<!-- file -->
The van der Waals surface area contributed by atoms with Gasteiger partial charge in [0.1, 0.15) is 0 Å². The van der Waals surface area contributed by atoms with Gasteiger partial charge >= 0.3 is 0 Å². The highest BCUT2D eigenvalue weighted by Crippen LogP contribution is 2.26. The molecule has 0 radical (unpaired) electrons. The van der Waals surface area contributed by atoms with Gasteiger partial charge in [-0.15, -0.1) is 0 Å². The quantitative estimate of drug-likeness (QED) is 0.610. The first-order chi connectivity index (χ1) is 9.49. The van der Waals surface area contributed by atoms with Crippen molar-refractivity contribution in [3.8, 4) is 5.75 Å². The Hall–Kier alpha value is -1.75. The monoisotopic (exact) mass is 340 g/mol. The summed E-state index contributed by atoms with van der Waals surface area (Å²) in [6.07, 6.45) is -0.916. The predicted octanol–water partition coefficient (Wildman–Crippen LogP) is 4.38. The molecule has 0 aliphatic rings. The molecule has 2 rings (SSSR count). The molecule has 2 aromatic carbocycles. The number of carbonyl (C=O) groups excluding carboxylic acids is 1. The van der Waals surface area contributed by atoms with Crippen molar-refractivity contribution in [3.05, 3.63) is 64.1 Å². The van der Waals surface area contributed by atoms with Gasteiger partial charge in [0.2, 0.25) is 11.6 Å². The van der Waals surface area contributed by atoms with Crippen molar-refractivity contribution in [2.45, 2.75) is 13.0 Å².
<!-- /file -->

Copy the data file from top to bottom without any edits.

The van der Waals surface area contributed by atoms with Gasteiger partial charge in [0.1, 0.15) is 0 Å². The van der Waals surface area contributed by atoms with Gasteiger partial charge >= 0.3 is 0 Å². The highest BCUT2D eigenvalue weighted by Crippen LogP contribution is 2.26. The molecule has 0 radical (unpaired) electrons. The van der Waals surface area contributed by atoms with Gasteiger partial charge in [-0.15, -0.1) is 0 Å². The quantitative estimate of drug-likeness (QED) is 0.610. The first-order chi connectivity index (χ1) is 9.49. The van der Waals surface area contributed by atoms with Crippen molar-refractivity contribution in [3.8, 4) is 5.75 Å². The Hall–Kier alpha value is -1.75. The monoisotopic (exact) mass is 340 g/mol. The summed E-state index contributed by atoms with van der Waals surface area (Å²) in [6.07, 6.45) is -0.916. The predicted octanol–water partition coefficient (Wildman–Crippen LogP) is 4.38. The molecule has 0 aliphatic rings. The molecule has 2 rings (SSSR count). The molecule has 2 aromatic carbocycles. The number of carbonyl (C=O) groups excluding carboxylic acids is 1. The van der Waals surface area contributed by atoms with Crippen molar-refractivity contribution in [3.05, 3.63) is 64.1 Å². The van der Waals surface area contributed by atoms with Gasteiger partial charge in [0.2, 0.25) is 11.6 Å². The van der Waals surface area contributed by atoms with Crippen molar-refractivity contribution in [2.45, 2.75) is 13.0 Å².